Many of my own outdoor pursuits have paralleled this fairly solitary approach. At times I pursued outdoor activities on my own because it was difficult to find people with similar goals and interests, and sometimes it was a choice based on what I wanted to gain from the experience. When I was in college and decided to begin racing in triathlons, I did considerable research and trained almost entirely on my own. At the time almost all of my bike rides were done alone, including my first century ride during the spring of my sophomore year of college. After graduating college I set out on a bike tour, starting near Jasper, Alberta with the idea that I would find some clarity about what I wanted to do after college. I wouldn’t say I gained much clarity in that regard from the trip, but I did have an incredible experience covering nearly 1300 miles touring through some remote parts of British Columbia over 22 days. I remember the experience fondly, and remember talking to people where ever I went and learning about each of the places I traveled through. Even so, I remember struggling at times with feels of loneliness.

Though I am often quiet, sharing the experiences I seek out is hugely important to me. Just as sharing my woodworking is a way for me to express myself in subtle ways, and at its heart woodworking truly is all about relationships, my outdoor pursuits are also a way to explore my relationship with the world around me, and to learn more about the places I travel through. At times it can be a way to learn about the natural environment, the history of an area, or about ourselves. Over the years I have come to have a greater and greater sense that exploring and learning in a variety of ways is best done and shared with other people.

Changes in how I enjoy boating have paralleled changes in how I pursue my personal woodworking. Much of my woodworking is now done at ADX where I have enjoyed becoming part of the community of makers that use that space. I have enjoyed sharing what I know about woodworking as well as learning from others. Recently,┬ámore and more of my boating has also been done with others, and it is something I am grateful for. Over the past year I have been spending more time going out with others in their boats, taking other people out in my boats or simply going out in one of my boats and traveling with other boats. Regardless of the manner, I’ve enjoyed being able to share my experiences in boats in a variety of ways, and I’ve enjoyed learning from others.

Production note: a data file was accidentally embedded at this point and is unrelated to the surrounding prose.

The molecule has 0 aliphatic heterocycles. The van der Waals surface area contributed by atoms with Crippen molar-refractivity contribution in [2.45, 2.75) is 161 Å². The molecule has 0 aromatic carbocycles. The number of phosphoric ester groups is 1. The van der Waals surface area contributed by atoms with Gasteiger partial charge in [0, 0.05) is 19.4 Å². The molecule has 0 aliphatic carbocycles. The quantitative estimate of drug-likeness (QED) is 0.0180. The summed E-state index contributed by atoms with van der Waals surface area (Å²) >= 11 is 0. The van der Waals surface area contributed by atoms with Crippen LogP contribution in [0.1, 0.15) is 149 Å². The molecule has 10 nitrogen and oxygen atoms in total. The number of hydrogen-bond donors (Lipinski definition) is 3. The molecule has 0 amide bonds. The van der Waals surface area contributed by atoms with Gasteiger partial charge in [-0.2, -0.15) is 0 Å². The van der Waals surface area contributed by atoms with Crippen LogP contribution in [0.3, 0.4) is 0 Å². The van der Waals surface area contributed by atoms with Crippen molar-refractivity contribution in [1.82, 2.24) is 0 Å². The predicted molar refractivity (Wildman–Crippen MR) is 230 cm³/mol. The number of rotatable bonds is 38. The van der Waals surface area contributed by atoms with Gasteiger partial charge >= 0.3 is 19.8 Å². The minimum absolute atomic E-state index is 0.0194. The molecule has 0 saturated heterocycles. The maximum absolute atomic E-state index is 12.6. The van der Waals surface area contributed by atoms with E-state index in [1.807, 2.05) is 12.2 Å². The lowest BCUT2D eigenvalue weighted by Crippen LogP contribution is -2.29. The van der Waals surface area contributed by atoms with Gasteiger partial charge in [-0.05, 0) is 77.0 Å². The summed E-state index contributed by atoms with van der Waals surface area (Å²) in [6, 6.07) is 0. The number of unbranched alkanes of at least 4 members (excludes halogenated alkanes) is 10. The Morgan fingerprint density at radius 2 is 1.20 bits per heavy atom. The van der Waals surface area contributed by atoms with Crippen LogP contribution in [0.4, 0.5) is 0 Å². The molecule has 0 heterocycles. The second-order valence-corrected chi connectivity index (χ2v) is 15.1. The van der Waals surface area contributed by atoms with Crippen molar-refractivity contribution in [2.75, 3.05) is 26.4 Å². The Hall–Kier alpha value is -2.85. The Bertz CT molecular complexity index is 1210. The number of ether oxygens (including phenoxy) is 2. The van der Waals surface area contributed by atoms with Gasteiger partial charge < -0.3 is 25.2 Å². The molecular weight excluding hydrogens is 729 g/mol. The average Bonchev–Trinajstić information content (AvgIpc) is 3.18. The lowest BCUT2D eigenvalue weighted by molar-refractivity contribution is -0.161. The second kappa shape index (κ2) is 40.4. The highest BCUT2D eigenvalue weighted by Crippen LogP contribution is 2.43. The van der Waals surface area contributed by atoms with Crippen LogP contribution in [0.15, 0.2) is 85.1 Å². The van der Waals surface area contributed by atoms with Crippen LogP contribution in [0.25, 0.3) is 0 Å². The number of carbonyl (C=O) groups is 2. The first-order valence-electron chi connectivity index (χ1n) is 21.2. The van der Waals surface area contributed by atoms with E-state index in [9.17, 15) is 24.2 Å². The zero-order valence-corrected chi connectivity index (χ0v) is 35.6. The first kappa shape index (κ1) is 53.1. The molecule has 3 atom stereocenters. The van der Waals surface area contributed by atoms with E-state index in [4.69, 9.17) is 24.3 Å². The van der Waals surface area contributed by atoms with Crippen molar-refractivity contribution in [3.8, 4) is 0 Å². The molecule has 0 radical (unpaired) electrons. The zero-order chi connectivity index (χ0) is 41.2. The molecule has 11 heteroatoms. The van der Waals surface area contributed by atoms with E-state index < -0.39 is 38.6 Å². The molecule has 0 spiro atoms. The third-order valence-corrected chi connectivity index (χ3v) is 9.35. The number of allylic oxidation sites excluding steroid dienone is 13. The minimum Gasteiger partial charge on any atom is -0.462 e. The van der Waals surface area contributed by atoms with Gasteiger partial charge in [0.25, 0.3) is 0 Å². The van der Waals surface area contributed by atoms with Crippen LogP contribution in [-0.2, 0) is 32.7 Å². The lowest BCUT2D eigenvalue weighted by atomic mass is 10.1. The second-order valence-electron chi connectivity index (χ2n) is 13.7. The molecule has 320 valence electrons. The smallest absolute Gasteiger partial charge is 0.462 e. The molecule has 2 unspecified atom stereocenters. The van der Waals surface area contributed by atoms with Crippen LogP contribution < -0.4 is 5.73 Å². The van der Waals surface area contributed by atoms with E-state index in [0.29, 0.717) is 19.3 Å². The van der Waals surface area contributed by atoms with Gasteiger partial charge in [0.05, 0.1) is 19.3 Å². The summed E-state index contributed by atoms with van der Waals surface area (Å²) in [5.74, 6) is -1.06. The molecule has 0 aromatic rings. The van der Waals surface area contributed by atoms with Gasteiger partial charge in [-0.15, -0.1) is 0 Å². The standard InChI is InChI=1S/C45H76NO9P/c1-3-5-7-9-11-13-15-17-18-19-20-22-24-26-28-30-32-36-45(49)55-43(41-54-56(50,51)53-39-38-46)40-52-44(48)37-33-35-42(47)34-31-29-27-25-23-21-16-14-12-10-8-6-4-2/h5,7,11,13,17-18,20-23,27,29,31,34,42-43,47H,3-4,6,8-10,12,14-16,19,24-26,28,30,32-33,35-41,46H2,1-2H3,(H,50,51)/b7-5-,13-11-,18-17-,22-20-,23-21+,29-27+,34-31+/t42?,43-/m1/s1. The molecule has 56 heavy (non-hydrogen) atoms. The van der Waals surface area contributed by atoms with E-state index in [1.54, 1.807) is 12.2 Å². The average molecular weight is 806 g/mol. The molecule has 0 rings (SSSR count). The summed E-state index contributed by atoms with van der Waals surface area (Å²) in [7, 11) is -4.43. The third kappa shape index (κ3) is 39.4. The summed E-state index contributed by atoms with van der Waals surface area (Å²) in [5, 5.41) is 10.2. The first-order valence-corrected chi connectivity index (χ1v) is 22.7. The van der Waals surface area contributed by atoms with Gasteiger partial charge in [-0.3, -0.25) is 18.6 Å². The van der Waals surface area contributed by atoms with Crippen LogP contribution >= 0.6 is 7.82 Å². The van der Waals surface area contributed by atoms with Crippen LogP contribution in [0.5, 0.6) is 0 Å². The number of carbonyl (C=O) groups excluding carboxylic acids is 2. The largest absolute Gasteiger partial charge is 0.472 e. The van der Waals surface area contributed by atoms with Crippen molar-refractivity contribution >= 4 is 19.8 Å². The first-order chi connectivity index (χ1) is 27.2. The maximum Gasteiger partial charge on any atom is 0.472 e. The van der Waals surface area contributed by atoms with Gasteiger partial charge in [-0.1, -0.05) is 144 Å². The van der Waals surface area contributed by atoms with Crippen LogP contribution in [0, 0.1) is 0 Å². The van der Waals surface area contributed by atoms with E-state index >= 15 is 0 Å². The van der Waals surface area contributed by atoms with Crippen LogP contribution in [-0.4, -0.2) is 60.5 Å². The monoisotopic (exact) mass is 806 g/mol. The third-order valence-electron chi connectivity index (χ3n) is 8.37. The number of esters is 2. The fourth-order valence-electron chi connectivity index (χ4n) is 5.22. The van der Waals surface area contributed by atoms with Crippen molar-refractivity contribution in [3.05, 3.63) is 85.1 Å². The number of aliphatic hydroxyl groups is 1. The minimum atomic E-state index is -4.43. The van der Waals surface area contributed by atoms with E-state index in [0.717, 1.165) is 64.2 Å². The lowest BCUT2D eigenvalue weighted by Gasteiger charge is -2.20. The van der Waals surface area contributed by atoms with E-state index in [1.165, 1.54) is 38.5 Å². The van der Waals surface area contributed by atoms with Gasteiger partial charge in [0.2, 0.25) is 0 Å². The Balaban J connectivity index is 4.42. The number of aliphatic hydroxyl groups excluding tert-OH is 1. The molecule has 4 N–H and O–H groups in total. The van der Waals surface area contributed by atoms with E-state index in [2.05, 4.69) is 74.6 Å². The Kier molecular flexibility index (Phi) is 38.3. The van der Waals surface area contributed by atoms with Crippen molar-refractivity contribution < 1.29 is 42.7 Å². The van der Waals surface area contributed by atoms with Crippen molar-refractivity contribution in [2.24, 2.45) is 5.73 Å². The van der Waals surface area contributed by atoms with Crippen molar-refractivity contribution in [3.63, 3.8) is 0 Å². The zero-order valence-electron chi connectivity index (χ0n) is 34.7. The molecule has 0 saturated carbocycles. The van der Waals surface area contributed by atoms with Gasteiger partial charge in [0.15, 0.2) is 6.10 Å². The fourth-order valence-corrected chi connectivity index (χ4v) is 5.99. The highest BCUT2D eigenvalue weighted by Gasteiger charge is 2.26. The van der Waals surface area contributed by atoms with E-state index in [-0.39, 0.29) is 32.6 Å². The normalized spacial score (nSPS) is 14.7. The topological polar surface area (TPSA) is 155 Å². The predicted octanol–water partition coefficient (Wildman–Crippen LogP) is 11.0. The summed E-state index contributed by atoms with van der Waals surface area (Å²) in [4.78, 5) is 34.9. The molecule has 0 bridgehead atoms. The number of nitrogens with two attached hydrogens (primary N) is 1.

After so many years of pursuing many of my outdoor activities on my own, I’d be the first to admit that I’m not the greatest at planning ahead and reaching out to organizing folks for outings. My friend Bruce recently started a new listserv to make it easier for those of us in the Portland area who are interested in sail and oar boating to quickly get in touch when we are going out, and to support the growth of this community. I am grateful for his efforts.

While I continue to admire those who have undertaken extended single-handed or solo adventures, I don’t find myself fantasizing about pursuing similar adventures the way I used to. Perhaps some day some series of events will cause me to revisit this more solitary method of travel to gain what can be gained from it. My dad is about to set off to hike the Oregon section of the PCT. I am excited for him, proud of the work he has done to be ready for it, and excited to hear about the experience he is going to have, but at the moment I’m looking forward to spending more of my time out on the water with friends.

So much of sail and oar cruising is about how we relate to the natural world around us, that it would be a shame not to share how we experience that relationship with others.

If you are in the Portland area, and are interested in becoming a greater part of the local sail and oar community you should visit Bruce’s blog and join us.

https://terrapintales.wordpress.com/2015/05/31/portland-sail-oar-leauge/

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Tomorrow morning, at 5am, a race of unreasonable proportions will begin. Participants will begin in Port Townsend, Washington and travel by boat to Ketchikan, Alaska, 750 treacherous miles, and basically the only rule is no engines are allowed. These boats will be powered by the wind or by paddles and oars exclusively.

Tonight I am toasting them, and all the work they have put into their preparations. Entering this race is a bold choice, and as Gothe suggests this boldness has genius, though I also think they are all a bit nuts. That being said I am more than a bit jealous of all those who have entered into this endeavor. That statement might reflect my own level of sanity, and I’m ok with that. Its going to be one hell of a journey for everyone involved, and I wish them a safe passage, whether it is enjoyable or not.

Over the coming weeks I plan to have my Race to Alaska flask with me at all times. I’ll be keeping close track of the competitors and want to be prepared to toast the victor whenever they arrive at the finish line. I will likely also toast second place and their proud acquisition of what I’m sure is a fine set of steak knives.

To learn more about the race and to see how you can also follow the progress of these stalwart individuals, follow the link below:

http://r2ak.com/